LThe land that was once considered one the most polluted places on earth has now been cleaned up (we hope) and is now open to limited recreation, known now as Rocky Flats National Wildlife Refuge. And guess what? You can hike there…for free!
Admittedly, this hike does have a bit of an odd feel to it knowing that nuclear triggers were made here. However, it did not have the ‘eerie’ feel that the area around Los Alamos has (the place recognized as the birthplace of the atomic bomb) which has a strong government town atmosphere and feels as though it holds many secrets. Rocky Flats is more out in the open, kind of in your face, whereas Los Alamos is hidden behind trees and rocks. At the Flats, the Department of Energy still has a presence at the refuge monitoring the site. I noticed there are still large mountains of dirt being moved around by heavy machinery creating dust that gets carried in whatever direction the wind blows. Let’s hope that this dust is nothing more than common everyday dust.
If nothing else, the refuge provides the area with some new trails to try out and is considerably different than any other hike that you can do near Boulder. There is a reason why the area is called Rocky Flats as it is the flattest hike I have done in Colorado.
The view of the Flatirons in Boulder is very good from here but I found myself looking at them wishing I had chosen to be in the scenery instead of viewing it from a distance.
A few notes about the hike:
The park service allows hikers, bicyclists, and equestrians on its 11 miles of trails.
The path is mostly gravel and dirt suitable for mountain bikes but probably not road bikes.
The main entrance is just off of Colorado state highway 128 and has free parking for about 10-12 vehicles. There are really no services at the trailhead but there is a portable toilet. There was also no fee to enter the refuge, that I could see.
The trail is very exposed, with only a few trees, and virtually no shade.
I saw little to no wildlife during my hike, a common sparrow being the only fauna I noticed. However, I was hiking in late morning, not the best time to view animals. The park brochure mentions deer, elk, prairie dogs, coyotes, jackrabbits and porcupines as animals that you might see.
In summary, this is a place of contrasts where you have abandoned ranches next to modern wind generators, protecting wildlife in a place that once made nuclear weapons, and maybe the least important was the hike itself which was a flat prairie hike in full view of the beautiful foothills around Boulder. The hike is one that I would most likely not do again but in fairness, I haven’t seen the whole 11 miles of trails within the refuge. If you like flat, treeless hikes with great views of the mountains, this is the place for you. It just wasn’t for me.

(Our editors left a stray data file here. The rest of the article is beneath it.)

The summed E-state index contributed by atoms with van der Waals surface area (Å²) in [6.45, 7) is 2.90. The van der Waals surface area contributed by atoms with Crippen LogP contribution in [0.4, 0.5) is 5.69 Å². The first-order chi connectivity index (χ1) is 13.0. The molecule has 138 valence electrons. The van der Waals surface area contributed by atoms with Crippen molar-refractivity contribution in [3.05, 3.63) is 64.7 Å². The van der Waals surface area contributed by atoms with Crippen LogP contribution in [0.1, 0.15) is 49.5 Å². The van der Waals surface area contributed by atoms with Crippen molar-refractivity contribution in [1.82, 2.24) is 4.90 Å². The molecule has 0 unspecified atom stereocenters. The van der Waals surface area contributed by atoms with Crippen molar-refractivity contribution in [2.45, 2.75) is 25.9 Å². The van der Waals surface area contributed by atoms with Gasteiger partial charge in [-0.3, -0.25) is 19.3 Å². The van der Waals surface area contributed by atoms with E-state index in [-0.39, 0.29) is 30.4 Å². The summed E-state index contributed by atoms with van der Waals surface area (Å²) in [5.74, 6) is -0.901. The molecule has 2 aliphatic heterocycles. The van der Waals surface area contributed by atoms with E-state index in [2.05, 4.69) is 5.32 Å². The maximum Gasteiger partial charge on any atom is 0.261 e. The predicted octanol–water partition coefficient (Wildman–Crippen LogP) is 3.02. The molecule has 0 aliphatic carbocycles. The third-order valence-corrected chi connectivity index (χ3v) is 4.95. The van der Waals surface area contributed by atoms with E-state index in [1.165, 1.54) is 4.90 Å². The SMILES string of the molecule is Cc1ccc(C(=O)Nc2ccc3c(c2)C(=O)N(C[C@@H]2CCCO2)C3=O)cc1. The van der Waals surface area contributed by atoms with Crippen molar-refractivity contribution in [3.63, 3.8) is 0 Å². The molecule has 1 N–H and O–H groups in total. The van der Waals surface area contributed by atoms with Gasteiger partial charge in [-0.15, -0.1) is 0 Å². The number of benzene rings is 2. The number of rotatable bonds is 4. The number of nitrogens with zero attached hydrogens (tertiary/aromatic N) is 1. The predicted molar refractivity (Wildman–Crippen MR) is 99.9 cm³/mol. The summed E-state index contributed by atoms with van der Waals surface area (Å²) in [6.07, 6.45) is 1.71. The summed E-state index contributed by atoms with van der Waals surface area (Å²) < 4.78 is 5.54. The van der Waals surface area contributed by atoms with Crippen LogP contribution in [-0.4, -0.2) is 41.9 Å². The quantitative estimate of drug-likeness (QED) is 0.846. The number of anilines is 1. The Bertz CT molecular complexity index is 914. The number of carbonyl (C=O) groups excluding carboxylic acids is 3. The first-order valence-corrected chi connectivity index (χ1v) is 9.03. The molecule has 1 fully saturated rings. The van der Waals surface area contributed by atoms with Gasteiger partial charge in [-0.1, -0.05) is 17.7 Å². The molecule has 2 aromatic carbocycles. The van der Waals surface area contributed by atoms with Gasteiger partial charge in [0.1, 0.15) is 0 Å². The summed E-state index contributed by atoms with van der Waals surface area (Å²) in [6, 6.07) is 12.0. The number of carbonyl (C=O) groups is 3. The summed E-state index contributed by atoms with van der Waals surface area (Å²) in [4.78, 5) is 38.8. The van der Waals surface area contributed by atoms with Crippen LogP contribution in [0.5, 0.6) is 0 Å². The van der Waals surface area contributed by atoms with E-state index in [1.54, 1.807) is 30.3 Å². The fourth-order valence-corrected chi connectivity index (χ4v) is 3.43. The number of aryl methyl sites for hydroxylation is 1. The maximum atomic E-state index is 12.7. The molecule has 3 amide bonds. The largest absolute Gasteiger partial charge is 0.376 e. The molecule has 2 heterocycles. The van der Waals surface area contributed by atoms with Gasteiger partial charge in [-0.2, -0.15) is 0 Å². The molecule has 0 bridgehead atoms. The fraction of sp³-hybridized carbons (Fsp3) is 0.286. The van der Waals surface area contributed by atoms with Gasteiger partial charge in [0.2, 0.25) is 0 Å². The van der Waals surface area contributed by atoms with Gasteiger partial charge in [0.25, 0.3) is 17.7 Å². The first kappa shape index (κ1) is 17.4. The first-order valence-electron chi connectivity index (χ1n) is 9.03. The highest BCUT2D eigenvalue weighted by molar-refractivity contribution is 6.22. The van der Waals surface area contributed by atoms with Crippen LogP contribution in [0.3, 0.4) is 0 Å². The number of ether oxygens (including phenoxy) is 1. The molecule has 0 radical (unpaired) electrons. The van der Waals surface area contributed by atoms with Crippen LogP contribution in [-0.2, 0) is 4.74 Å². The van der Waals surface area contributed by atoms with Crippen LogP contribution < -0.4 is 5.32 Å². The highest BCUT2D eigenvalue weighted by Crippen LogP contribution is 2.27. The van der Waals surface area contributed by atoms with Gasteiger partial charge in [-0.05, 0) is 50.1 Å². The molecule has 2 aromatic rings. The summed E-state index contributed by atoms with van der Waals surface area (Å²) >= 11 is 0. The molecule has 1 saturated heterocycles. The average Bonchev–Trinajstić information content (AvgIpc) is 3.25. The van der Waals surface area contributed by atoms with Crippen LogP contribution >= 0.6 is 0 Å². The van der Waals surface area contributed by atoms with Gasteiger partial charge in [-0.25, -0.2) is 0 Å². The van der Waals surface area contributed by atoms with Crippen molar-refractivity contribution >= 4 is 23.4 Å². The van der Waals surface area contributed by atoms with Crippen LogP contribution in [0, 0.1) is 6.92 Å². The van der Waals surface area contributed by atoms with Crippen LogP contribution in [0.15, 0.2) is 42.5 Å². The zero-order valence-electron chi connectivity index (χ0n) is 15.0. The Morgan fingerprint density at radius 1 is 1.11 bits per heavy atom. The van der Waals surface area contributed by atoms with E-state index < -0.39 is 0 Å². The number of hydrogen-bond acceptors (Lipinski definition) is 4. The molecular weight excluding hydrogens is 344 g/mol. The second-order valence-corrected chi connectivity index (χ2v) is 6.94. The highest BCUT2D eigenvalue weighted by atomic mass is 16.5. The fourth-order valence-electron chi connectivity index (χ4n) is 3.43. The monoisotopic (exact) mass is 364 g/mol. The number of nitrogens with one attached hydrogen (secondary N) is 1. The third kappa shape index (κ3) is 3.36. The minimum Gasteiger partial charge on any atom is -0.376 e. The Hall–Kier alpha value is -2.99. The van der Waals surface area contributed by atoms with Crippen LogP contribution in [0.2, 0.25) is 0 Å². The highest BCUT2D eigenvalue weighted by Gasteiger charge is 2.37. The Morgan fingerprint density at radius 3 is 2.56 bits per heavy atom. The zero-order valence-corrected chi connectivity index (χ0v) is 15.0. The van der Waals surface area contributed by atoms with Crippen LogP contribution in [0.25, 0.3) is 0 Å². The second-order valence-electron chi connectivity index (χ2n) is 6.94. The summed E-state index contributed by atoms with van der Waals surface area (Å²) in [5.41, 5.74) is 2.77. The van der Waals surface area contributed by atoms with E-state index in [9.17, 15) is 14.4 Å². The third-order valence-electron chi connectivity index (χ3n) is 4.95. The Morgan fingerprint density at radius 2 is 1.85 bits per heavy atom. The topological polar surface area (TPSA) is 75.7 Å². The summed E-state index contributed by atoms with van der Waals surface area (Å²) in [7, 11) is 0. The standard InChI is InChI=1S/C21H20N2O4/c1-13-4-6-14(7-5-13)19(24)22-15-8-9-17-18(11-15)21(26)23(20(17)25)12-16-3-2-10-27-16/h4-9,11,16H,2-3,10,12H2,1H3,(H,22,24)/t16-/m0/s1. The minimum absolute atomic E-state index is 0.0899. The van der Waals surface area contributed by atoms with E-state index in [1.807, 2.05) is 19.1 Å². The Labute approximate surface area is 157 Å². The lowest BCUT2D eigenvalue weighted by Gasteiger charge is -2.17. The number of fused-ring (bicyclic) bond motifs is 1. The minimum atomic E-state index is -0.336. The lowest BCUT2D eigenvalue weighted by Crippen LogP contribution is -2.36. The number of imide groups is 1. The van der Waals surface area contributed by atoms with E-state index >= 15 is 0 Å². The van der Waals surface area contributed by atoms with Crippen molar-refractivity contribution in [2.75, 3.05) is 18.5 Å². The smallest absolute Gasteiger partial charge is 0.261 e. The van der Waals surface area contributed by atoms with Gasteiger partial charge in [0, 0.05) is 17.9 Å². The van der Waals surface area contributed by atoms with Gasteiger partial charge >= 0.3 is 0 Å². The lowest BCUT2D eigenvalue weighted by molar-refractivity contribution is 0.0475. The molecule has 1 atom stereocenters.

Some say that the Mount Sanitas Trail is Boulder’s quintessential hike. The hike is 3.1 miles round trip and has an elevation gain of around 1,350 feet but to me, there are better hikes in Boulder and although the Mount Sanitas Trail is a great (short) workout, it is not the most scenic hike in the area, in my opinion. To me, the hike that should be on everyone’s Boulder must do list is the Mesa Trail.
The Mesa Trail has almost the exact same elevation gain as the Mount Sanitas trail, but it spreads that elevation gain over a one way distance of about 6.8 miles. It may actually be one of the flatest hikes you can do in Colorado since it parallels the mountains rather than climbing up them.
As far as scenery goes, there are few hikes anywhere in the country that can rival this one. The Flatirons are the rock formation that you see in every tourist magazine that features an article on Boulder. These five primary blocks of sandstone make for a spectacular backdrop for a day hike. In additon to the Flatirons, this is one of just a few areas along the Front Range where the pine forest actually comes all the way down over the foothills and onto the prairie below.
Another great aspect of this trail is its accessabiity. The trail has three primary trailheads: The South Mesa Trailhead, the Trailhead at the National Center for Atmospheric Reasearch (NCAR), and the Chautauqua Trailhead. Of the three, only the South Mesa Trailhead has a fee to park ($5). All three can be very crowded in the summer tourist season and on any weekend day when the weather is good. Go to NCAR if you want free parking and moderate crowds. The view here of the Flatirons is really good too but go to Chautauqua for the best view (the downside is the bigger crowds.) For a less crowded section of the trail, start at the South Mesa Trailhead. It is the least scenic of the three trailheads but it still has some decent views of the Flatirons, Boulder and even Denver off to the southeast.